The Expanding Federal Police Power
• reject all new proposals to make existing state crimes federal crimes; • repeal all federal criminal laws that address conduct that takes place solely in one state, unless the conduct involves uniquely federal concerns, such as destruction of federal property; and • adopt the proposal of the congressionally created Commission on Advancement of Federal Law Enforcement for five-year sunset reviews of all new and existing federal criminal laws.
Nothing in the Constitution gives the federal government authority over ordinary crimes. In America, crime fighting is the responsibility of state and local government. But despite the lack of constitutional authorization, federal policymakers continually try to involve themselves in crime fighting.
In recent years, the debate has been framed in terms of whether the president or Congress can take “credit” for the reduced rate of crime. In June 1998, for example, House Majority Leader Dick Armey argued that the “Republican-led crackdown on violent criminals … is the real reason for recent gains in public safety.” To support his claim, Armey touted a long list of “legislative victories,” which included the Juvenile Crime Control Act, the Church Arson Prevention Act, and the Sex Crimes against Children Prevention Act. Anyone unfamiliar with the Constitution would probably wonder why it took more than 200 years for Congress to enact those laws.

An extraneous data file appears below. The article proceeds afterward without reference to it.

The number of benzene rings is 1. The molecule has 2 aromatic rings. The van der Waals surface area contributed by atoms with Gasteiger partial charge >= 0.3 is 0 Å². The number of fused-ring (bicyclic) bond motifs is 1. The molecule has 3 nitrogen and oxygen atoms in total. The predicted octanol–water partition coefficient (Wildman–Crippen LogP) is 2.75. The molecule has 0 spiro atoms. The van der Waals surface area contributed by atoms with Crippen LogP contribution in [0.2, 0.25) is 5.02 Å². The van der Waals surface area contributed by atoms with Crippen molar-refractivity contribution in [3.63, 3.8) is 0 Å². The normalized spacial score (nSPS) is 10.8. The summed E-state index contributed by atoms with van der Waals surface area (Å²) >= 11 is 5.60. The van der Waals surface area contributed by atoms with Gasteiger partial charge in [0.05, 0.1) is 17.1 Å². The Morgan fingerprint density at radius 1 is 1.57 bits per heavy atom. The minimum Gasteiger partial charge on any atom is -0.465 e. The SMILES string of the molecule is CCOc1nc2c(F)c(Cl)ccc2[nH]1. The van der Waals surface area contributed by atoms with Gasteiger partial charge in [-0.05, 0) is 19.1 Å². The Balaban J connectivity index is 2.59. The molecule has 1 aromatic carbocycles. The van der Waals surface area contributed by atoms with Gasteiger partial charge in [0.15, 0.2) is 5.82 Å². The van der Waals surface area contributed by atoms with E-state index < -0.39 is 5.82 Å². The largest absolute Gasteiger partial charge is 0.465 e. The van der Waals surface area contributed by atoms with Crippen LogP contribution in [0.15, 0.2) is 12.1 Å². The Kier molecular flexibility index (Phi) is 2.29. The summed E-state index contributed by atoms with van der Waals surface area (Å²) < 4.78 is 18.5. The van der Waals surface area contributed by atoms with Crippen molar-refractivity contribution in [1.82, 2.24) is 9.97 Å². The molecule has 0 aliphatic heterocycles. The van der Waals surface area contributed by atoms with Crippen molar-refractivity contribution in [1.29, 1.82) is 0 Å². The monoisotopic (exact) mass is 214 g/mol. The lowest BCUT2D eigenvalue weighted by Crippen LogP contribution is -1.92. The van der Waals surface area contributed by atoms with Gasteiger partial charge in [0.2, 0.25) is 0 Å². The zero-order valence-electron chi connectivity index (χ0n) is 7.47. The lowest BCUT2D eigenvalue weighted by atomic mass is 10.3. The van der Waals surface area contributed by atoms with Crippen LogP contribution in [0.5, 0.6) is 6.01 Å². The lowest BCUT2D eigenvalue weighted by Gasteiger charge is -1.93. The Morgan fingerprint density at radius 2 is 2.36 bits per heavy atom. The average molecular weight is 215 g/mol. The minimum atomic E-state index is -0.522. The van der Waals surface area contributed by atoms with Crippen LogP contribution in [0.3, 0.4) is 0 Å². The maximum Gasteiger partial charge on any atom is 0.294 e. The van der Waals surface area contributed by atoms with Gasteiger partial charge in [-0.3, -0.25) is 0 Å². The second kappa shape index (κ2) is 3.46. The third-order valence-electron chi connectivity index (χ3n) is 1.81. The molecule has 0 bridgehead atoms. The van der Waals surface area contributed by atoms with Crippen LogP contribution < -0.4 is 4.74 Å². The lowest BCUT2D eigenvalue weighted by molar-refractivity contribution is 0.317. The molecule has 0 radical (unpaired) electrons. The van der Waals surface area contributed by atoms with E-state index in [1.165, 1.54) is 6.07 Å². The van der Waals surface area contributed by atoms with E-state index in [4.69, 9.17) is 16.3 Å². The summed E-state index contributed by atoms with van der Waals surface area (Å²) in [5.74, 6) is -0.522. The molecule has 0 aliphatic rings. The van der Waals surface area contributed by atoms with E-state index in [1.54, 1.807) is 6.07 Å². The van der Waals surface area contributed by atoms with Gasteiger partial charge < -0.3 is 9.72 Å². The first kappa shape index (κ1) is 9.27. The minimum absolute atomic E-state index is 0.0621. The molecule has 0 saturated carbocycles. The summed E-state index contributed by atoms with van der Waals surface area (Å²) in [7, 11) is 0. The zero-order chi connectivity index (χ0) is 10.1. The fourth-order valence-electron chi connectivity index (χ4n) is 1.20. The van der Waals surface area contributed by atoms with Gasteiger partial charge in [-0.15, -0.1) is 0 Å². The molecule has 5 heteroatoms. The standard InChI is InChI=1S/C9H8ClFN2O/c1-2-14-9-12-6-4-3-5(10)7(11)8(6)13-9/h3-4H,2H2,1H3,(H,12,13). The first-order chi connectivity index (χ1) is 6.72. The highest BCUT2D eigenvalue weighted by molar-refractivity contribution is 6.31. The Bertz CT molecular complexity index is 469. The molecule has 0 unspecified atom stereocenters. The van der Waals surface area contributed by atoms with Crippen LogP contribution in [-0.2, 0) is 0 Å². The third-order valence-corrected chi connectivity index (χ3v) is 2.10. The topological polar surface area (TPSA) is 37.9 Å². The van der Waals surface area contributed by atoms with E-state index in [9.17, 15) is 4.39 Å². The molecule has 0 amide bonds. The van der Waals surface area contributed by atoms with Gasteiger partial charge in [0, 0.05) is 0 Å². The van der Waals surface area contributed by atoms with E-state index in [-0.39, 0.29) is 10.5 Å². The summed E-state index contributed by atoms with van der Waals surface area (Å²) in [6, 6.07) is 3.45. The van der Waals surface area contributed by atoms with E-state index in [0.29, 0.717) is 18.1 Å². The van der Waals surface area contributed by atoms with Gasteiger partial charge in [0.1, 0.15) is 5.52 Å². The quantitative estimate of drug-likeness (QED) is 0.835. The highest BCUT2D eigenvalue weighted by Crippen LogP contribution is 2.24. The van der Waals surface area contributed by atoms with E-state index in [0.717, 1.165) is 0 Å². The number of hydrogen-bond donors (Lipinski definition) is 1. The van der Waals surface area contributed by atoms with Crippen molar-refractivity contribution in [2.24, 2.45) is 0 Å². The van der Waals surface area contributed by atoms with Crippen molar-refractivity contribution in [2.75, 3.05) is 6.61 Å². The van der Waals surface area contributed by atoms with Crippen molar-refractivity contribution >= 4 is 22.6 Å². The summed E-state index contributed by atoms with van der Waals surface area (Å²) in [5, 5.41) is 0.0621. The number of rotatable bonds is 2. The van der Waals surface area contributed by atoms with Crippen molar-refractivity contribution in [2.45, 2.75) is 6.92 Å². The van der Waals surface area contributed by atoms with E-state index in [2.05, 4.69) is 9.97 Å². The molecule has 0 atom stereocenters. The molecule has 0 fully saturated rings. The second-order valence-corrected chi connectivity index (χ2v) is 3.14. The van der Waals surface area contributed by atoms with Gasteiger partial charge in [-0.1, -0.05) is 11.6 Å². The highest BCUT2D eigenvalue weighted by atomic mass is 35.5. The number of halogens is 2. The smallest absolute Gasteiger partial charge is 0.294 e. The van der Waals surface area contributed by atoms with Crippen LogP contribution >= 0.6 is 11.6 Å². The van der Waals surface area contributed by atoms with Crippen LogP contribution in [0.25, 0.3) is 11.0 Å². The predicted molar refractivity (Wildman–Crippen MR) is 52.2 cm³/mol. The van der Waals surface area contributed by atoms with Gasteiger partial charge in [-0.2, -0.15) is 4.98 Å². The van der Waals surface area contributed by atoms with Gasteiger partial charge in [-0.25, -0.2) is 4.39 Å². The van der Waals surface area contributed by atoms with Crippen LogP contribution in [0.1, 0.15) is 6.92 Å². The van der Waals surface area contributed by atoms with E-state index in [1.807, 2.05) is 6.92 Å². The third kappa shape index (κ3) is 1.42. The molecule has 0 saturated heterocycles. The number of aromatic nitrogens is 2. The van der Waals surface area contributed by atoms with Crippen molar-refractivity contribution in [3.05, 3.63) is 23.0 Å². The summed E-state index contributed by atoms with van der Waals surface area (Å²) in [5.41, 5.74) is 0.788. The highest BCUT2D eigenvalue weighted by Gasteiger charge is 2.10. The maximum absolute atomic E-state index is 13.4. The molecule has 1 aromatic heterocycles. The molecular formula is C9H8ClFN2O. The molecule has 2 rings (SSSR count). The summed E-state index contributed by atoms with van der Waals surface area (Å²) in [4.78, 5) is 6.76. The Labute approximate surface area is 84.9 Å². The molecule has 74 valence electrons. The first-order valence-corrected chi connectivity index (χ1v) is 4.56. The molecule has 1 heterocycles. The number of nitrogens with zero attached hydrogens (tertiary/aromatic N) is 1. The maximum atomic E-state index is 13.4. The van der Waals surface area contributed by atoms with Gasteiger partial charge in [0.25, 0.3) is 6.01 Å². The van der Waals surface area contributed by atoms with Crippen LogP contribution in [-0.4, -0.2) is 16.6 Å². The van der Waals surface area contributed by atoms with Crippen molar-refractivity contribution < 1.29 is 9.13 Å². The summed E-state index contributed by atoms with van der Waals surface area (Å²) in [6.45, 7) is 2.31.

Every few months a heinous crime committed against a racial minority, or against a gay man or lesbian, spawns demands for a federal “hate crime” law. Those calls ignore the fact that homicide and other violent crimes are already illegal under state law, and are prosecuted vigorously.